I made 10 gallons of a Falconer's Flight Pale Ale at the end of July, and ended up pitching US-05 considerably warmer than usual, at 70F and put the beer in a 66F basement bedroom. Luckily that temp held for at least a couple days. However, after that 2 days I left the state for a family reunion at which same time the outdoor temps spiked, making the ambient basement temps also rise. When I returned five days later the beer room was 68-69F, and the beer was smelling really estery - no surprises there. And it was due to pure laziness. I could have sanitized my thermowell and thrown the two primary fermenter buckets into my temp controlled fridge. Anyway, when I returned I smelled the gawdawful stinkiness, but knowing that it had been at least 48 hrs before the temps spiked, I decided to try to save the beer thinking it was esters rather than fusels that were the problem. Ten days after pitching the yeast I added dry hops in bags and left the beer on the yeast cake to clean up while dry hopping at the same time for another ten days. I then removed the dry hops but left it for maybe another week on the yeast cake. Not exactly sure how long because in my disgust I quit taking notes.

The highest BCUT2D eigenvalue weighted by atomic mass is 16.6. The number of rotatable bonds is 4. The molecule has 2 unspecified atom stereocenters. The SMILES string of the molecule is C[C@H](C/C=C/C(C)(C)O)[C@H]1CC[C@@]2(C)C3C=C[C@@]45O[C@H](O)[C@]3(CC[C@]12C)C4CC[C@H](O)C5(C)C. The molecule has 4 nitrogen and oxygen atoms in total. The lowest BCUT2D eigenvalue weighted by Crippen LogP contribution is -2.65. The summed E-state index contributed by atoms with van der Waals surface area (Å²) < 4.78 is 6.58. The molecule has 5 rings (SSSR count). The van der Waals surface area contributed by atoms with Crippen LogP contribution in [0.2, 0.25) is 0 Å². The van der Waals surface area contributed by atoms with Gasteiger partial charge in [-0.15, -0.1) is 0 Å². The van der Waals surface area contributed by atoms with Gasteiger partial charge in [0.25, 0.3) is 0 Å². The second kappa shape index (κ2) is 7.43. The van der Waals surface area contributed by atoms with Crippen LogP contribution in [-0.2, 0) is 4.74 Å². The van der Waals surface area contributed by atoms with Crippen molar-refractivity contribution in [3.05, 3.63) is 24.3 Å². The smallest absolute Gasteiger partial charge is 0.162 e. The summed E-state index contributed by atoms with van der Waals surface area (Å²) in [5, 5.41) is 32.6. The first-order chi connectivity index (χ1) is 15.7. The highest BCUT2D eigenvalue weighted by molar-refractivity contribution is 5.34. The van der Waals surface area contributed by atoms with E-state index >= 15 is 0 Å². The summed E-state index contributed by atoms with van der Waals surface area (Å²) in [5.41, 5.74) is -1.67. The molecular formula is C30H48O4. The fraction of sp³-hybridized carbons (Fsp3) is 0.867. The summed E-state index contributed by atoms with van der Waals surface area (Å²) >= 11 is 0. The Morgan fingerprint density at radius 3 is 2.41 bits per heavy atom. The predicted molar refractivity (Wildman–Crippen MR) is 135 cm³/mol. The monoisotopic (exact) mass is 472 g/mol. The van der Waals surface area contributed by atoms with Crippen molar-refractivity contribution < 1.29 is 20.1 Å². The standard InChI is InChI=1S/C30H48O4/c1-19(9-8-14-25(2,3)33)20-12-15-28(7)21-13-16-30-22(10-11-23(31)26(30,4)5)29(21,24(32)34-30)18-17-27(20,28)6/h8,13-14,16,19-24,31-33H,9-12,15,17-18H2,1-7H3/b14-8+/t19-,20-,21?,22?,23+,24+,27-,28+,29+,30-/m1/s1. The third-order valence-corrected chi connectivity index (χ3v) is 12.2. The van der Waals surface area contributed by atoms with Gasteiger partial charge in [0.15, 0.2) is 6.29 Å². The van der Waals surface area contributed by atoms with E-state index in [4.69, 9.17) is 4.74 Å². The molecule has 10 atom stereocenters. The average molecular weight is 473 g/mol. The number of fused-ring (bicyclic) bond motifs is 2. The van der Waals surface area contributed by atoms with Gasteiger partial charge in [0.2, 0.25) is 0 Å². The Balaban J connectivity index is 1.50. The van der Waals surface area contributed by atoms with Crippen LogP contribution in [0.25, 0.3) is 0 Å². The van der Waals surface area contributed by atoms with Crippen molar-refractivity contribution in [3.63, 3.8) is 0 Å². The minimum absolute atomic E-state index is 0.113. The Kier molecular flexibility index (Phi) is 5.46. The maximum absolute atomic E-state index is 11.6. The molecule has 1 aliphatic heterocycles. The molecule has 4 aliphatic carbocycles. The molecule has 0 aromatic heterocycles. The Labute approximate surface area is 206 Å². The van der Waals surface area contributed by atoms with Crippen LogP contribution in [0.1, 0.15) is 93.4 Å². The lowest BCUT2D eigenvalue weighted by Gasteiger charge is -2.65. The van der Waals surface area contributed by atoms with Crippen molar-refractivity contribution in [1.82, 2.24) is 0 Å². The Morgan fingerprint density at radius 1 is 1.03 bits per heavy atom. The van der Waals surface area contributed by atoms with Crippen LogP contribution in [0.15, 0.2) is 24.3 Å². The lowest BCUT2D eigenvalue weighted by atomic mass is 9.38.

So, after 4 - 5 weeks in primary it was still stinky and I dumped 5 gallons, and the other 5 gallons I put into a keg, purged it, pressurized it, and left it for 4.5 months at (edit) ~65F, i.e. cellar temps at my house. After another couple weeks at mid 30'sF in the kegerator, the beer is drinking great although it still has just a tad of an estery smell that doesn't affect the taste. The hop flavors are clean and complex, and it is definitely not headache beer. Now I wish I had not dumped half of it. At least I had the sense to know that since the first 48-60 hours were within reasonable fermentation temp range, that logically this beer had a chance, regardless of being stinky at the time.
The moral of the story is 1) trust that initial sensory perception is not the final determining factor when questioning potential for saving a beer after a ferment temp fault, and 2) don't ever stray from your best management practices, in this case using temp control when it is available.